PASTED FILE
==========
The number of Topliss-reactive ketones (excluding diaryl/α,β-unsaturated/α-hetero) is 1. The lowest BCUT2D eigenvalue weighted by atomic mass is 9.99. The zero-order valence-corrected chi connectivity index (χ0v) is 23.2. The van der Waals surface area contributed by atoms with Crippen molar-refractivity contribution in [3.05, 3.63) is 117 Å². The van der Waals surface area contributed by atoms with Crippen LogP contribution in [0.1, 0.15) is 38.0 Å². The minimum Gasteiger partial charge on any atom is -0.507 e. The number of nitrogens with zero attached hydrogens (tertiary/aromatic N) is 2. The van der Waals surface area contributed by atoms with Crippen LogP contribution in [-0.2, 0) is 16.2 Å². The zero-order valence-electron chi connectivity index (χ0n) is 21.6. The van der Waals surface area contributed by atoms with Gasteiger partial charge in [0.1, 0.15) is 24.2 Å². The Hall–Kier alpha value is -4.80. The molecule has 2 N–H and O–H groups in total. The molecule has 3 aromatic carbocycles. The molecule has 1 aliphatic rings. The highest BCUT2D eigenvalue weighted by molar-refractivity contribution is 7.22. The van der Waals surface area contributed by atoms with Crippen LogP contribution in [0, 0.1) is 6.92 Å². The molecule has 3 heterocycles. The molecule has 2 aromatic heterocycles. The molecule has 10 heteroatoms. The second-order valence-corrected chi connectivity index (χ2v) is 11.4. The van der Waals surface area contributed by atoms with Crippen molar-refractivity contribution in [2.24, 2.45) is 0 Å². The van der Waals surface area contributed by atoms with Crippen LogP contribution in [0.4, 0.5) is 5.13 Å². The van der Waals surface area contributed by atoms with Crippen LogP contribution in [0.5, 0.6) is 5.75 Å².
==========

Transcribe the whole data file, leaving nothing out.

The number of Topliss-reactive ketones (excluding diaryl/α,β-unsaturated/α-hetero) is 1. The lowest BCUT2D eigenvalue weighted by atomic mass is 9.99. The zero-order valence-corrected chi connectivity index (χ0v) is 23.2. The van der Waals surface area contributed by atoms with Crippen molar-refractivity contribution in [3.05, 3.63) is 117 Å². The van der Waals surface area contributed by atoms with Crippen LogP contribution in [0.1, 0.15) is 38.0 Å². The minimum Gasteiger partial charge on any atom is -0.507 e. The number of nitrogens with zero attached hydrogens (tertiary/aromatic N) is 2. The van der Waals surface area contributed by atoms with Crippen LogP contribution in [-0.2, 0) is 16.2 Å². The zero-order valence-electron chi connectivity index (χ0n) is 21.6. The van der Waals surface area contributed by atoms with Gasteiger partial charge in [0.1, 0.15) is 24.2 Å². The Hall–Kier alpha value is -4.80. The molecule has 2 N–H and O–H groups in total. The molecule has 3 aromatic carbocycles. The molecule has 1 aliphatic rings. The highest BCUT2D eigenvalue weighted by molar-refractivity contribution is 7.22. The van der Waals surface area contributed by atoms with Crippen LogP contribution in [0, 0.1) is 6.92 Å². The molecule has 3 heterocycles. The molecule has 2 aromatic heterocycles. The molecule has 10 heteroatoms. The second-order valence-corrected chi connectivity index (χ2v) is 11.4. The van der Waals surface area contributed by atoms with Crippen molar-refractivity contribution in [2.24, 2.45) is 0 Å². The van der Waals surface area contributed by atoms with Crippen LogP contribution in [0.4, 0.5) is 5.13 Å². The van der Waals surface area contributed by atoms with Crippen LogP contribution in [0.5, 0.6) is 5.75 Å².